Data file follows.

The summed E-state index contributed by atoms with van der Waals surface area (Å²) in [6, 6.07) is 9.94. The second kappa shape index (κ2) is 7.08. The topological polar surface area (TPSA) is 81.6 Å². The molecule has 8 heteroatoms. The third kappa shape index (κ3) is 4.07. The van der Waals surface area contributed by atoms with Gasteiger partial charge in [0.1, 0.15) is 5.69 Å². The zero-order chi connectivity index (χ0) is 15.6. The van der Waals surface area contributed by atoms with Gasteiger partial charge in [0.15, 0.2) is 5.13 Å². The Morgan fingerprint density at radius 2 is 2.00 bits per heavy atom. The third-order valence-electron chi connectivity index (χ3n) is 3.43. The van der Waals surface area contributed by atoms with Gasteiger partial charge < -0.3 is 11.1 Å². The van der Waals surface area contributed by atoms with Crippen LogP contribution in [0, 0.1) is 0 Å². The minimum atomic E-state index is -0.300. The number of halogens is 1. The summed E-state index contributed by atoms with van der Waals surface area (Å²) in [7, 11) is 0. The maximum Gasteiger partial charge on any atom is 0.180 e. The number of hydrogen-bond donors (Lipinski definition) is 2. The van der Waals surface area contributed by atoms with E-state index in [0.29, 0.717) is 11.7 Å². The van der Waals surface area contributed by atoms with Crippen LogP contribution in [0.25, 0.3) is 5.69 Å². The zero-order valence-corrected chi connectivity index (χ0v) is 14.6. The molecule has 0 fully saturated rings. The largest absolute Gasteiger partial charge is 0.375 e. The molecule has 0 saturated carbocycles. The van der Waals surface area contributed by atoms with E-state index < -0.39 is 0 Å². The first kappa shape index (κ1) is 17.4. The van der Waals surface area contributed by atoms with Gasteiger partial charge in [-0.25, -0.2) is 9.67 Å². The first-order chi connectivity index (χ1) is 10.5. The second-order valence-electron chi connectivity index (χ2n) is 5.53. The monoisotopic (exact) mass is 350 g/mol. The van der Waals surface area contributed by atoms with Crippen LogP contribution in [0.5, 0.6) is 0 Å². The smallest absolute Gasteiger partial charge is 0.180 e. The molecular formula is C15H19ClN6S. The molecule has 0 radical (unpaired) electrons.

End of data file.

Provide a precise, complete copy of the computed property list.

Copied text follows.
The summed E-state index contributed by atoms with van der Waals surface area (Å²) in [6, 6.07) is 9.94. The second kappa shape index (κ2) is 7.08. The topological polar surface area (TPSA) is 81.6 Å². The molecule has 8 heteroatoms. The third kappa shape index (κ3) is 4.07. The van der Waals surface area contributed by atoms with Gasteiger partial charge in [0.1, 0.15) is 5.69 Å². The zero-order chi connectivity index (χ0) is 15.6. The van der Waals surface area contributed by atoms with Gasteiger partial charge in [0.15, 0.2) is 5.13 Å². The Morgan fingerprint density at radius 2 is 2.00 bits per heavy atom. The third-order valence-electron chi connectivity index (χ3n) is 3.43. The van der Waals surface area contributed by atoms with Gasteiger partial charge < -0.3 is 11.1 Å². The van der Waals surface area contributed by atoms with Crippen LogP contribution in [0, 0.1) is 0 Å². The minimum atomic E-state index is -0.300. The number of halogens is 1. The summed E-state index contributed by atoms with van der Waals surface area (Å²) in [7, 11) is 0. The maximum Gasteiger partial charge on any atom is 0.180 e. The number of hydrogen-bond donors (Lipinski definition) is 2. The van der Waals surface area contributed by atoms with E-state index in [0.29, 0.717) is 11.7 Å². The van der Waals surface area contributed by atoms with Crippen LogP contribution in [0.25, 0.3) is 5.69 Å². The zero-order valence-corrected chi connectivity index (χ0v) is 14.6. The molecule has 0 fully saturated rings. The largest absolute Gasteiger partial charge is 0.375 e. The molecule has 0 saturated carbocycles. The van der Waals surface area contributed by atoms with E-state index < -0.39 is 0 Å². The first kappa shape index (κ1) is 17.4. The van der Waals surface area contributed by atoms with Gasteiger partial charge in [-0.25, -0.2) is 9.67 Å². The first-order chi connectivity index (χ1) is 10.5. The second-order valence-electron chi connectivity index (χ2n) is 5.53. The monoisotopic (exact) mass is 350 g/mol. The van der Waals surface area contributed by atoms with Crippen LogP contribution in [0.5, 0.6) is 0 Å². The smallest absolute Gasteiger partial charge is 0.180 e. The molecular formula is C15H19ClN6S. The molecule has 0 radical (unpaired) electrons.